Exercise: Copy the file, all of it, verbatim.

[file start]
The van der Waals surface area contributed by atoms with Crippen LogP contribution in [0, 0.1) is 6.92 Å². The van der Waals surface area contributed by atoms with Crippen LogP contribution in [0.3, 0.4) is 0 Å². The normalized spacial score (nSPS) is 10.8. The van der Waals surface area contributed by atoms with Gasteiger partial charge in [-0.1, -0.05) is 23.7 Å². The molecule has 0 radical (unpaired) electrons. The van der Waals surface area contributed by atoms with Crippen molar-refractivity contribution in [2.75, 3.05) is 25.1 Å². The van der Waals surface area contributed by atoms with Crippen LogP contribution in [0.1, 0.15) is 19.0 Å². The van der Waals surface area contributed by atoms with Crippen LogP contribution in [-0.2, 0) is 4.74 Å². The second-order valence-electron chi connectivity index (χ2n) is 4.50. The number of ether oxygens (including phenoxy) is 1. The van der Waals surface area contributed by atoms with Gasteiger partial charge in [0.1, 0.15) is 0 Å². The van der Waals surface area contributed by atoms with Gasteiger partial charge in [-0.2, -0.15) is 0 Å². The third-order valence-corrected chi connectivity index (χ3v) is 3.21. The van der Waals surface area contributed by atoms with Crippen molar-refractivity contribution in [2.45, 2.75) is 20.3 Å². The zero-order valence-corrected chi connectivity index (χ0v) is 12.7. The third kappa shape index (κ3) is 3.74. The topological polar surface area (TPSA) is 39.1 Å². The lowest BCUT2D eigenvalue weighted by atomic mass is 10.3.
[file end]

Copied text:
The van der Waals surface area contributed by atoms with Crippen LogP contribution in [0, 0.1) is 6.92 Å². The van der Waals surface area contributed by atoms with Crippen LogP contribution in [0.3, 0.4) is 0 Å². The normalized spacial score (nSPS) is 10.8. The van der Waals surface area contributed by atoms with Gasteiger partial charge in [-0.1, -0.05) is 23.7 Å². The molecule has 0 radical (unpaired) electrons. The van der Waals surface area contributed by atoms with Crippen molar-refractivity contribution in [2.75, 3.05) is 25.1 Å². The van der Waals surface area contributed by atoms with Crippen LogP contribution in [0.1, 0.15) is 19.0 Å². The van der Waals surface area contributed by atoms with Crippen LogP contribution in [-0.2, 0) is 4.74 Å². The second-order valence-electron chi connectivity index (χ2n) is 4.50. The number of ether oxygens (including phenoxy) is 1. The van der Waals surface area contributed by atoms with Gasteiger partial charge in [0.1, 0.15) is 0 Å². The van der Waals surface area contributed by atoms with Gasteiger partial charge in [-0.2, -0.15) is 0 Å². The third-order valence-corrected chi connectivity index (χ3v) is 3.21. The van der Waals surface area contributed by atoms with Crippen molar-refractivity contribution in [2.45, 2.75) is 20.3 Å². The zero-order valence-corrected chi connectivity index (χ0v) is 12.7. The third kappa shape index (κ3) is 3.74. The topological polar surface area (TPSA) is 39.1 Å². The lowest BCUT2D eigenvalue weighted by atomic mass is 10.3.